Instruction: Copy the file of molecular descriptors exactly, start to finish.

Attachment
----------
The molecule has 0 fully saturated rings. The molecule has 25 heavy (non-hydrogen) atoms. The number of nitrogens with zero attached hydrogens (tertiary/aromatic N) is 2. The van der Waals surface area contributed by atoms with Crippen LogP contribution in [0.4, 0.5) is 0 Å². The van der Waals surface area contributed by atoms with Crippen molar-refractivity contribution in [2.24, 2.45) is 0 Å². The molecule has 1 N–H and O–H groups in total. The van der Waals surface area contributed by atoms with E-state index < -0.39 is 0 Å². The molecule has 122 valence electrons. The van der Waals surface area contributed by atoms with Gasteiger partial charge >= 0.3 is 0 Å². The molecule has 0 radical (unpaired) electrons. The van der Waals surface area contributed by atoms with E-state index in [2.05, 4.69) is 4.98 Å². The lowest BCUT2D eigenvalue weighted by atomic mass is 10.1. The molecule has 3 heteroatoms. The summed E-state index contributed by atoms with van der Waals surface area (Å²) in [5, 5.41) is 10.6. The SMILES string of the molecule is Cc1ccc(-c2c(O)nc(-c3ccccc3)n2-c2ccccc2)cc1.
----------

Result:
The molecule has 0 fully saturated rings. The molecule has 25 heavy (non-hydrogen) atoms. The number of nitrogens with zero attached hydrogens (tertiary/aromatic N) is 2. The van der Waals surface area contributed by atoms with Crippen LogP contribution in [0.4, 0.5) is 0 Å². The van der Waals surface area contributed by atoms with Crippen molar-refractivity contribution in [2.24, 2.45) is 0 Å². The molecule has 1 N–H and O–H groups in total. The van der Waals surface area contributed by atoms with E-state index < -0.39 is 0 Å². The molecule has 122 valence electrons. The van der Waals surface area contributed by atoms with Gasteiger partial charge >= 0.3 is 0 Å². The molecule has 0 radical (unpaired) electrons. The van der Waals surface area contributed by atoms with E-state index in [2.05, 4.69) is 4.98 Å². The lowest BCUT2D eigenvalue weighted by atomic mass is 10.1. The molecule has 3 heteroatoms. The summed E-state index contributed by atoms with van der Waals surface area (Å²) in [5, 5.41) is 10.6. The SMILES string of the molecule is Cc1ccc(-c2c(O)nc(-c3ccccc3)n2-c2ccccc2)cc1.